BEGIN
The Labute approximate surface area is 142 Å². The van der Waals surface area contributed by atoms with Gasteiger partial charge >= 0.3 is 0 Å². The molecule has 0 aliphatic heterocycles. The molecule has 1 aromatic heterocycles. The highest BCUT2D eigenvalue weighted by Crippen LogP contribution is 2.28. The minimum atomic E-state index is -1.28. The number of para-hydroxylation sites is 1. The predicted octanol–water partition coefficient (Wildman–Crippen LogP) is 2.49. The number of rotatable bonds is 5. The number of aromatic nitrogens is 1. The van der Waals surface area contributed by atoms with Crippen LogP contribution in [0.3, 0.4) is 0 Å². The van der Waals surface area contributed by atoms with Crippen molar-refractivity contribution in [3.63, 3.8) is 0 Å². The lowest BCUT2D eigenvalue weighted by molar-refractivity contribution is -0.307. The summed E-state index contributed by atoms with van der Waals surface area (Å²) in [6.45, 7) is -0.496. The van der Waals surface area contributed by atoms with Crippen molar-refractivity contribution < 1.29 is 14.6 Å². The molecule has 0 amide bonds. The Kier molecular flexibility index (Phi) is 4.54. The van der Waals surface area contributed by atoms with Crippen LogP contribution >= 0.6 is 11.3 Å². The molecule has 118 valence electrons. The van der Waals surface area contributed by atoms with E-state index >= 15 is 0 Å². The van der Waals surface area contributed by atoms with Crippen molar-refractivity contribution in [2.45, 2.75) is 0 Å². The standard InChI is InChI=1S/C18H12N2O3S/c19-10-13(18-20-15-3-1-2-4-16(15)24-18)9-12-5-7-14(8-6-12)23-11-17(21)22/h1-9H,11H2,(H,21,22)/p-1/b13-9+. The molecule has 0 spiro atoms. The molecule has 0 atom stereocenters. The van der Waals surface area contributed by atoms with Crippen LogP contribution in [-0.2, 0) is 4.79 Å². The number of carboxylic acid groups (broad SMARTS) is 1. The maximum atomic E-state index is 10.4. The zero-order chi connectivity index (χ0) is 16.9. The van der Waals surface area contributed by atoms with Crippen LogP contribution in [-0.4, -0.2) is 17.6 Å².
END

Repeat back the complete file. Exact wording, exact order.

The Labute approximate surface area is 142 Å². The van der Waals surface area contributed by atoms with Gasteiger partial charge >= 0.3 is 0 Å². The molecule has 0 aliphatic heterocycles. The molecule has 1 aromatic heterocycles. The highest BCUT2D eigenvalue weighted by Crippen LogP contribution is 2.28. The minimum atomic E-state index is -1.28. The number of para-hydroxylation sites is 1. The predicted octanol–water partition coefficient (Wildman–Crippen LogP) is 2.49. The number of rotatable bonds is 5. The number of aromatic nitrogens is 1. The van der Waals surface area contributed by atoms with Crippen LogP contribution in [0.3, 0.4) is 0 Å². The van der Waals surface area contributed by atoms with Crippen molar-refractivity contribution in [3.63, 3.8) is 0 Å². The lowest BCUT2D eigenvalue weighted by molar-refractivity contribution is -0.307. The summed E-state index contributed by atoms with van der Waals surface area (Å²) in [6.45, 7) is -0.496. The van der Waals surface area contributed by atoms with Crippen molar-refractivity contribution < 1.29 is 14.6 Å². The molecule has 0 amide bonds. The Kier molecular flexibility index (Phi) is 4.54. The van der Waals surface area contributed by atoms with Crippen LogP contribution >= 0.6 is 11.3 Å². The molecule has 118 valence electrons. The van der Waals surface area contributed by atoms with E-state index >= 15 is 0 Å². The van der Waals surface area contributed by atoms with Crippen molar-refractivity contribution in [2.45, 2.75) is 0 Å². The standard InChI is InChI=1S/C18H12N2O3S/c19-10-13(18-20-15-3-1-2-4-16(15)24-18)9-12-5-7-14(8-6-12)23-11-17(21)22/h1-9H,11H2,(H,21,22)/p-1/b13-9+. The molecule has 0 spiro atoms. The molecule has 0 atom stereocenters. The van der Waals surface area contributed by atoms with Crippen LogP contribution in [-0.2, 0) is 4.79 Å². The number of carboxylic acid groups (broad SMARTS) is 1. The maximum atomic E-state index is 10.4. The zero-order chi connectivity index (χ0) is 16.9. The van der Waals surface area contributed by atoms with Crippen LogP contribution in [-0.4, -0.2) is 17.6 Å².